As our nation reeled in shock and dismay after the mass killings at the premiere of The Dark Night Rises last week, I was preparing for a retreat I will be co-leading with a monk this coming weekend. Our topic: the French movie Des Hommes et Des Dieux (Of Gods and Men).

As my wife and I sat down to watch the movie, the irony of it seemed obvious: trying to make sense of senseless violence in a movie theatre, we watched a movie about senseless violence in a far away place—and how monks responded to that violence.

If you're not familiar with the movie, take the time to watch it. Des Hommes et Des Dieux, released in 2010, won the Grand Prix at Cannes and played to packed cinemas throughout France. Contemplatively paced and beautifully filmed, it tells the story of a small Cistercian monastery in rural Algeria during that country's most recent civil war. All of the monks were of French nationality, making their continued residency in Algeria a matter of risk, since the rebel militants had threatened to kill all foreigners (and, indeed, a number of such murders did take place). The monks could easily have arranged to return to France or relocate to a safer site in Africa. But over the years of the monastery's existence, it had developed a close bond with the mostly-poor residents of the nearby village of Tibhirine.

One of the monks was the only doctor in the area, and ran a free clinic that would see up to 150 patients a day. Others turned to the brothers for friendship, counsel, and employment. The monastery itself had for some years been a center for inter-faith dialogue between Christians and Muslims in Algeria. The monks realized that they were not the only ones facing danger; and fleeing would, in effect, be a renunciation of their witness to love and hope.

So the monks stayed, even after a frightening encounter with one of the rebel groups on a Christmas Eve, and despite repeated calls from the authorities for them to leave. For almost two and a half years after the first threats from the rebels, they continued their daily lives of prayer and service to the villagers. And then, sadly, the day came when seven monks were kidnapped, and later killed.

On the surface, the story of the monks of Tibhirine seems almost absurd. They knew their lives were in serious danger, and yet they remained in harm's way, not as soldiers, but as vulnerable men who stood for peace, for the hope of reconciliation, and the promise that violence need not win the day. They lived this way for over two years, and perhaps if circumstances had been only slightly different, they might have survived and simply continued to live and serve as they felt called to do. Certainly, we know from documents written by the prior of the community, they did not wish to die; but they clearly understood that their natural desire for self-protection had to be submitted to their higher sense of calling--to remain faithful to their identity as monks, an identity built on love, service, and stability.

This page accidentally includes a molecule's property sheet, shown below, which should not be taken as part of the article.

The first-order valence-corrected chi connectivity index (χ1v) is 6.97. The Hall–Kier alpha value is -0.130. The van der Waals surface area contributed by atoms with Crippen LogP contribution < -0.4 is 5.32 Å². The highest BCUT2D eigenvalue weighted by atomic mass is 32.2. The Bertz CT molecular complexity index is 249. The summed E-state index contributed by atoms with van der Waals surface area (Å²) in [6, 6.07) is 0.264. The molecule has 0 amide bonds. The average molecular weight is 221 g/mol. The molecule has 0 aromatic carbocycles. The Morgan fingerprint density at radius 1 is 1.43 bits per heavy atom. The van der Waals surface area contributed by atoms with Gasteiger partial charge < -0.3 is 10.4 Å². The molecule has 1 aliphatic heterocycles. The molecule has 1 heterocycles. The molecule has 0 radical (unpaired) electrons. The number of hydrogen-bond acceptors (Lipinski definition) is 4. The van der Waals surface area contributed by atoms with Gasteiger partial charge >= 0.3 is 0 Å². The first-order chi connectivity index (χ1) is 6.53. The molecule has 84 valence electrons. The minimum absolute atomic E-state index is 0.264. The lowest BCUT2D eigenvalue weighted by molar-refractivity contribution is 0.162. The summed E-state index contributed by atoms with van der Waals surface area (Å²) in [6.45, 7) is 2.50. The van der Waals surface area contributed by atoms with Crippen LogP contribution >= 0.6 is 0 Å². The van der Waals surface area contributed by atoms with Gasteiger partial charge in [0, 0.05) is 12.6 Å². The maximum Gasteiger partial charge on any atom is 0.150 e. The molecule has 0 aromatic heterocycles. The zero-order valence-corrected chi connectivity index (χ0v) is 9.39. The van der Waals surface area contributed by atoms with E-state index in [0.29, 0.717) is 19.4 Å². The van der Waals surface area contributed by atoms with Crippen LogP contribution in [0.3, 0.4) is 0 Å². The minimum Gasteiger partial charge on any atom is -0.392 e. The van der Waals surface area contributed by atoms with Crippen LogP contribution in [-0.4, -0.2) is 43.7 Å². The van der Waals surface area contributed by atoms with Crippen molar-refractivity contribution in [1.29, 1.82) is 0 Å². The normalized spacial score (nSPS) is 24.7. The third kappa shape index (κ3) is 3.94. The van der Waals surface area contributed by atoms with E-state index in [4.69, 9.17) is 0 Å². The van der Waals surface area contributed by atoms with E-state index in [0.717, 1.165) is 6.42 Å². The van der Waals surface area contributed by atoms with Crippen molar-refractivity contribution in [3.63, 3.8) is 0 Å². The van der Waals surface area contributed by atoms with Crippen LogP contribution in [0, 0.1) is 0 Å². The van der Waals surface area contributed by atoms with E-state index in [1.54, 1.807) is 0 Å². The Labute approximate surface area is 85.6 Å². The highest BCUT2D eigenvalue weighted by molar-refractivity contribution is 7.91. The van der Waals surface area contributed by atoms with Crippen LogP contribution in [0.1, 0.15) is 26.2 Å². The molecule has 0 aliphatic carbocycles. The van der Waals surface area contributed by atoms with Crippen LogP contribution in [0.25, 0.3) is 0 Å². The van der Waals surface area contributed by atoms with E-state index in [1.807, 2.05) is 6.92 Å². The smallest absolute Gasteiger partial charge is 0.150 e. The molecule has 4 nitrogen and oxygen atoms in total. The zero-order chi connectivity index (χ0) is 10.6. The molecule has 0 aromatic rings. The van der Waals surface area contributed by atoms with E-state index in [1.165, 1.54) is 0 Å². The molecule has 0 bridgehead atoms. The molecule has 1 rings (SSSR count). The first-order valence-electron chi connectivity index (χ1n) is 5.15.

So what does all this have to do with the recent tragedy in Aurora, Colorado? I am reminded that, in a way, we are all like the monks of Tibhirine. We never know when the path of violence will cross our own. After a horrific event like the Aurora shooting, a flurry of opinions get bandied about, as we try to pin blame and figure out how to minimize the risk of such tragedies recurring. We can blame the motion picture industry, or the gun lobby, or societal attitudes toward violence, or the psychological profile of the socially awkward young male. We can call for more restrictive forms of gun control, or greater security in public places, or for a return to "traditional" values. Maybe these are fine proposals and I am for doing anything reasonable to increase public safety. But I also recognize that the boogieman will always be lurking in the shadows, for it is part of the human condition that we do things to hurt one another (Christians have a name for this: "sin"). Even if we had the opportunity to "go back to France"--that is to say, to take drastic steps in the interest of personal safety--what good would it do, if we leave others behind in harm's way or if the underlying problems that increase the risk of violence are left unaddressed?

The monks did not ask to be in the middle of a civil war; but finding themselves there, they knew that running away would solve nothing. They offered their hospitality to both government loyalists and the rebels, trusting in God that their silent witness to peace might make a difference, however slight, in the interest of peace. Likewise, we who find ourselves in an increasingly violent society can learn from their witness. You and I cannot singlehandedly solve the problems in our society, any more than the monks could broker a cease-fire in Algeria. But we can, and do, make a difference. We need to reflect on whether the difference we make is positive or negative. Are we advocates of hatred and fear in our attitudes toward the entertainment industry, the gun lobby, or people who kill? Do we make social or political choices based on love and trust, or on anger and hostility? Are we committed to revenge, or reconciliation? Do we know how to mourn the dead and wounded in ways that truly honor them, without demonizing those who directly or indirectly caused their suffering? What steps can we take in our lives to foster values that make life truly worth living: values such as friendship, hope, trust, mercy, charity, caring, and forgiveness? How do we spend our money and our time: are the entertainment and lifestyle choices we embrace life-affirming, or potentially destructive? Yes, like a small group of monks in the mountains of Algeria, we can make a difference, a difference that, however humble, still matters: not in how we die, but in how we live.